It's easy to hate Goldman Sachs (NYSE:GS). It has connections. It has cash. It has influence. It knows what it's doing. And it uses all of these advantages to pay each of its employees, on average, far more than half a million dollars a year. That we keep a suspicious eye on Goldman is not only expected, but warranted.

But if there's ever been a sign that public hatred has gone too far, it was yesterday's reaction to news that Goldman could receive $1 billion, should troubled lender CIT (NYSE:CIT) file for bankruptcy. Meanwhile, taxpayers would lose 100% of the $2.3 billion invested from TARP last year. Nearly every financial news outlet covered the story with undertones of how Goldman has yet again used its influence to unfairly capitalize off others' misfortune.

"If CIT fails, Goldman wins -- with a $1 billion-plus payoff," says one site. "Some times it seems like Goldman Sachs has a single-sided coin that always comes up heads," says another.

Skimmed over, if mentioned at all, is that there's no windfall or special treatment of any sort here: $1 billion is the net present value of what Goldman is contractually owed, spelled out clear as day, from a June 2008 secured lending facility. By "secured," we mean that, in the event of default, Goldman holds collateral it can seize to make itself whole, as is customary in something called "responsible lending." As The Wall Street Journal put it in June 2008:

Given that any investment in financial services these days is a risky one, Goldman took care with the terms of the financing. To address the risk Goldman was taking, the facility was structured as a total return swap, backed by CIT's investment-grade asset-backed securities, such as aircraft leases. Goldman can seize the collateral if it needs to.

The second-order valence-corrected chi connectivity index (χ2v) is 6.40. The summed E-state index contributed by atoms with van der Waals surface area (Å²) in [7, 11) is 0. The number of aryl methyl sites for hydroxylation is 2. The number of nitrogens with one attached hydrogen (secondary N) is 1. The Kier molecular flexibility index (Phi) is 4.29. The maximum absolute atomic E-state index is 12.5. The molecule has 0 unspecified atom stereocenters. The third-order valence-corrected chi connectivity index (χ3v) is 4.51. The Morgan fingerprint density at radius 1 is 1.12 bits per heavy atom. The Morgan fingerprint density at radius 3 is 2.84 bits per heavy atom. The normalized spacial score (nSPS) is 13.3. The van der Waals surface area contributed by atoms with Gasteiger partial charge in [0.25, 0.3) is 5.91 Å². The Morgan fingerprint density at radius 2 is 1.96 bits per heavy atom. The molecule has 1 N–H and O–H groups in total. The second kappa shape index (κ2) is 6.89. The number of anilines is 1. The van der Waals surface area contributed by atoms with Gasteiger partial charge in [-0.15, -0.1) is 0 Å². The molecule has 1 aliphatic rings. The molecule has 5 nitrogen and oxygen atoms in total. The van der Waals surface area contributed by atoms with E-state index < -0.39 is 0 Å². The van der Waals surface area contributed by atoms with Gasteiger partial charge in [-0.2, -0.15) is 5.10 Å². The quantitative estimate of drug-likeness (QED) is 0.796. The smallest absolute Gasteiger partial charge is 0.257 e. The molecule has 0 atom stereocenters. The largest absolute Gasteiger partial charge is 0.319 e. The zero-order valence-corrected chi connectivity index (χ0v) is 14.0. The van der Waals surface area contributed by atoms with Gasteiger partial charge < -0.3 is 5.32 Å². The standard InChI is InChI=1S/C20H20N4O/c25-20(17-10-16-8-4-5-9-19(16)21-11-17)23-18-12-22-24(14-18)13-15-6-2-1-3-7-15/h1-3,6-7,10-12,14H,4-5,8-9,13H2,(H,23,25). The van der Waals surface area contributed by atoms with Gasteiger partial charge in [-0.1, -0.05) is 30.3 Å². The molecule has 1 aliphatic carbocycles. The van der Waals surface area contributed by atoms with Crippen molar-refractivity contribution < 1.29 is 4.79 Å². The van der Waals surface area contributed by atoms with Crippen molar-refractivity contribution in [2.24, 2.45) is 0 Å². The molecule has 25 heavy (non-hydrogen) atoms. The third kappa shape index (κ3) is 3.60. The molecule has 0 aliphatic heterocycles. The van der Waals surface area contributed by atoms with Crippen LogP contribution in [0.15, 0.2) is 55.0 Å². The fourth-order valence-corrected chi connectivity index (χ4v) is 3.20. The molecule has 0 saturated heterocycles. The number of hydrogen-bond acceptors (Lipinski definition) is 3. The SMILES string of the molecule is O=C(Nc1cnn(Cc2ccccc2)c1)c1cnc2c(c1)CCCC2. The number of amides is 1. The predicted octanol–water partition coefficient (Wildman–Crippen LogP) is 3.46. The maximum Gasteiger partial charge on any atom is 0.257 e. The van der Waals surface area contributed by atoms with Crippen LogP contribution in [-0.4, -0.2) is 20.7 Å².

Or as CIT's own regulatory filing explained last year:

In the event that [CIT] exercises its right to terminate the Facility early, [CIT] will be required to pay [Goldman] a makewhole amount equal to the discounted present value of the facility fee for the remaining term of the Facility.

That discounted "makewhole" amount is exactly what Goldman will receive if CIT fails -- as was spelled out in clear terms several months before anyone whispered the words "taxpayer bailout." Anyone -- yes, even the government -- could have asked for the same terms to cover their backs. There were no secrets here.

But what makes this uproar seriously pointless is that CIT has more than one secured lender. Wells Fargo (NYSE:WFC), for example, lent CIT $500 million on a secured basis as well. It, too, will have dibs on the lender's assets, even as taxpayers get wiped out. As will the other holders of CIT's $17.6 billion of secured borrowings.

Yet strangely, I couldn't find one story implying Wells Fargo, or any other secured lender, has a "single-sided" coin. Not one, amid dozens of anti-Goldman articles.

Should we be wary of Goldman's influence? Yes. Should we throw up our hands and shout "conspiracy!" every time there's a legitimate business transaction? Please, no.

What do you think? Is the anti-Goldman movement getting out of control? Let me know in the comment section below.

Fool contributor Morgan Housel doesn't own shares in any of the companies mentioned in this article. The Fool has a disclosure policy.